I don't know what the statute of limitations is on this but NotW should be investigated heavily...as well as the Police over this incident (as to who signed off on it and, most importantly, why).
Use a different email address
I try to make it a rule of thumb not to use proprietary channels on proprietary devices e.g. a MobileMe @me.com account on iPhone. If you use a MobileMe account then of course you are open to whatever predilictions Mr Jobs et al. decide to implement.
Stick with your own ISP email account & have an assortment of SMTP servers to hand.
Yes, I have a MobileMe account but would only ever dream of using it to blitz my iPhone if it got nicked.
1% is experimental error
Well done, Steve...
Yeah, MS is a big company and is meeting analyst's & shareholder expectations. Yeah, MS's forays into new markets is bank-rolled by Windows & Office, but they have done a good job of improving security and trust.
As mentioned in the hedge fund thread comments from the other week (from a hedge fund manager), hedge funds thrive on volatility not steady-state. So I take it this hedge fund manager made the wrong call and is now "stuck" with a crap-load of MS shares...and is doing his best to unsettle Joe-investor to sell and get the MS stock to fall from his outburst. But it ain't happening.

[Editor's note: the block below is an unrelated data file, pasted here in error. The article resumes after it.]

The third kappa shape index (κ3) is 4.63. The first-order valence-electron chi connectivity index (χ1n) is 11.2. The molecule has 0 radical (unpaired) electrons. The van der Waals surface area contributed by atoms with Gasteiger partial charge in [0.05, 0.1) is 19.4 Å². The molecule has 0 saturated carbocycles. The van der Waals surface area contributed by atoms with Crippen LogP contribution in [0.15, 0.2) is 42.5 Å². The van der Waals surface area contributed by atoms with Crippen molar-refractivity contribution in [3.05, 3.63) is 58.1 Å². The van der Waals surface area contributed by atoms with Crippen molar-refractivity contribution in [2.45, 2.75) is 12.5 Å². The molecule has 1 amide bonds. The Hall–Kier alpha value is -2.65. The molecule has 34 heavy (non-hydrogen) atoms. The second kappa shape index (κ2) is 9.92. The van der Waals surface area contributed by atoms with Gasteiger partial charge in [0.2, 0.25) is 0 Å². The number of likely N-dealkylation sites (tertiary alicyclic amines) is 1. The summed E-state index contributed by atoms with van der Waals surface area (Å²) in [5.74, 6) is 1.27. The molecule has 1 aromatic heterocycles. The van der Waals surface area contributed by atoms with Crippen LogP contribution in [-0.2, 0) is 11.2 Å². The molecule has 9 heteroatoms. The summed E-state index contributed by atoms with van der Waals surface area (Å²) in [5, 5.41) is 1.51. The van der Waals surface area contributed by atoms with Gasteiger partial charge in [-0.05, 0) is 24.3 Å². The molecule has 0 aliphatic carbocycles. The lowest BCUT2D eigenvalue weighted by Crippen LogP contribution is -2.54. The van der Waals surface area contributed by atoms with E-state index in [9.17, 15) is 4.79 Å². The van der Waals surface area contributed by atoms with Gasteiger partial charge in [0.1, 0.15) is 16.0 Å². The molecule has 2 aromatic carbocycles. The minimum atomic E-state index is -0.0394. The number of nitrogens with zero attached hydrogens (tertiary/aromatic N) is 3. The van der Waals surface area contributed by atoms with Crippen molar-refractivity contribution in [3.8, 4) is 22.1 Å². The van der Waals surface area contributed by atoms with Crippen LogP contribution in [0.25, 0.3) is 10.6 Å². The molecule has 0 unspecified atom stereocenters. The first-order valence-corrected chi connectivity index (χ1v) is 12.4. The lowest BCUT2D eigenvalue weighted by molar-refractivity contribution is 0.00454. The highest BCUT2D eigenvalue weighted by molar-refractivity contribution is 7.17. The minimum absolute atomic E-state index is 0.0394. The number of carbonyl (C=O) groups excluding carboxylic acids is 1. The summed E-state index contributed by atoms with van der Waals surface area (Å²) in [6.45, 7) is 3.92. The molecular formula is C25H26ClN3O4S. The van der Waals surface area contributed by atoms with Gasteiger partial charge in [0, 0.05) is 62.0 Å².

So good job, Steve. If you've got the backing of the board and Joe-investor and the hedge fund manager's comments didn't smack the MS share price around, then you have nothing (much) to worry about.
The bad-boys on the block has now been relayed to Google. Anti-trust cases all over the place, flops of platforms/apps, all bank-rolled by search and ads.
Saying all that, it ain't good to flip your wig in public. And I do hope that Win8 doesn't look like the previews I have seen. Call it msPad O/S or something 'cos it don't look like a serious O/S that companies or productive people would use (unless you're in a multimedia industry).
- Analysis Oh no, Joe: WinPhone users already griping over 8.1 mega-update
- Leaked pics show EMBIGGENED iPhone 6 screen
- Opportunity selfie: Martian winds have given the spunky ol' rover a spring cleaning
- OK, we get the message, Microsoft: Windows Defender splats 1000s of WinXP, Server 2k3 PCs
- Episode 4 BOFH: Oh DO tell us what you think. *CLICK*